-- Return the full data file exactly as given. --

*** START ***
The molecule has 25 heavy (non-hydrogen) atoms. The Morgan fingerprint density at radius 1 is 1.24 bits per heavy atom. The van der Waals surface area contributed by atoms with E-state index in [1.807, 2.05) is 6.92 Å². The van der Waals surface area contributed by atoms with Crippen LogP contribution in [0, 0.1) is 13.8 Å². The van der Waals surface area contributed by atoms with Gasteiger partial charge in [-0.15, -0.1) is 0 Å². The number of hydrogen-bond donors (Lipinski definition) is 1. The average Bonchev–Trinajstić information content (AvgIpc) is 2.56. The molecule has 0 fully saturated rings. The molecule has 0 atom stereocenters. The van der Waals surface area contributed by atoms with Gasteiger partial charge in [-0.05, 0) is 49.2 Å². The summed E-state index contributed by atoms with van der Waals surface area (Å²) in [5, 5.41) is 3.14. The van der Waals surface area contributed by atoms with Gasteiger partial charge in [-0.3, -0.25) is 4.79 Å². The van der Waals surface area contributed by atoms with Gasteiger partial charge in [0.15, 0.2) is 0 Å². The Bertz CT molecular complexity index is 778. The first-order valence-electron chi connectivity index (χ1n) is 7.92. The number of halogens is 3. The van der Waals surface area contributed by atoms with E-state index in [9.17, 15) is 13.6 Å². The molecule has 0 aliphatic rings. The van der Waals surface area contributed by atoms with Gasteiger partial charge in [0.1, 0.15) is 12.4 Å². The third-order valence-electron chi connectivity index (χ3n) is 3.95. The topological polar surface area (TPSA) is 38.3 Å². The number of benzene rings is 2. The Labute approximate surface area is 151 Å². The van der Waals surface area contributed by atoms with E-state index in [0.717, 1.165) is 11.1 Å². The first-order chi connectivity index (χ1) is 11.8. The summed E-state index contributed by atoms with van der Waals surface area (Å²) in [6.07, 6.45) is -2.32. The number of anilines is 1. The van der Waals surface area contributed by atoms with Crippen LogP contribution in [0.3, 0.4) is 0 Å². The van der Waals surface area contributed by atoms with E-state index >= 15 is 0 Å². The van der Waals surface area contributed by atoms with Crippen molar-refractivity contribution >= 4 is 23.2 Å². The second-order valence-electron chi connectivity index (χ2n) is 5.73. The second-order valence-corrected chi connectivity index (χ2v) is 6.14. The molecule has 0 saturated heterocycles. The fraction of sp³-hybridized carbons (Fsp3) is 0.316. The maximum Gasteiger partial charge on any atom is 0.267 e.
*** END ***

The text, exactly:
The molecule has 25 heavy (non-hydrogen) atoms. The Morgan fingerprint density at radius 1 is 1.24 bits per heavy atom. The van der Waals surface area contributed by atoms with E-state index in [1.807, 2.05) is 6.92 Å². The van der Waals surface area contributed by atoms with Crippen LogP contribution in [0, 0.1) is 13.8 Å². The van der Waals surface area contributed by atoms with Gasteiger partial charge in [-0.15, -0.1) is 0 Å². The number of hydrogen-bond donors (Lipinski definition) is 1. The average Bonchev–Trinajstić information content (AvgIpc) is 2.56. The molecule has 0 fully saturated rings. The molecule has 0 atom stereocenters. The van der Waals surface area contributed by atoms with Gasteiger partial charge in [-0.05, 0) is 49.2 Å². The summed E-state index contributed by atoms with van der Waals surface area (Å²) in [5, 5.41) is 3.14. The van der Waals surface area contributed by atoms with Gasteiger partial charge in [-0.3, -0.25) is 4.79 Å². The van der Waals surface area contributed by atoms with Gasteiger partial charge in [0.15, 0.2) is 0 Å². The Bertz CT molecular complexity index is 778. The first-order valence-electron chi connectivity index (χ1n) is 7.92. The number of halogens is 3. The van der Waals surface area contributed by atoms with E-state index in [9.17, 15) is 13.6 Å². The molecule has 0 aliphatic rings. The van der Waals surface area contributed by atoms with Gasteiger partial charge in [0.1, 0.15) is 12.4 Å². The third-order valence-electron chi connectivity index (χ3n) is 3.95. The topological polar surface area (TPSA) is 38.3 Å². The number of benzene rings is 2. The Labute approximate surface area is 151 Å². The van der Waals surface area contributed by atoms with E-state index in [0.717, 1.165) is 11.1 Å². The first-order chi connectivity index (χ1) is 11.8. The summed E-state index contributed by atoms with van der Waals surface area (Å²) in [6.07, 6.45) is -2.32. The number of anilines is 1. The van der Waals surface area contributed by atoms with Crippen LogP contribution in [0.3, 0.4) is 0 Å². The van der Waals surface area contributed by atoms with E-state index >= 15 is 0 Å². The van der Waals surface area contributed by atoms with Crippen molar-refractivity contribution >= 4 is 23.2 Å². The second-order valence-electron chi connectivity index (χ2n) is 5.73. The second-order valence-corrected chi connectivity index (χ2v) is 6.14. The molecule has 0 saturated heterocycles. The fraction of sp³-hybridized carbons (Fsp3) is 0.316. The maximum Gasteiger partial charge on any atom is 0.267 e.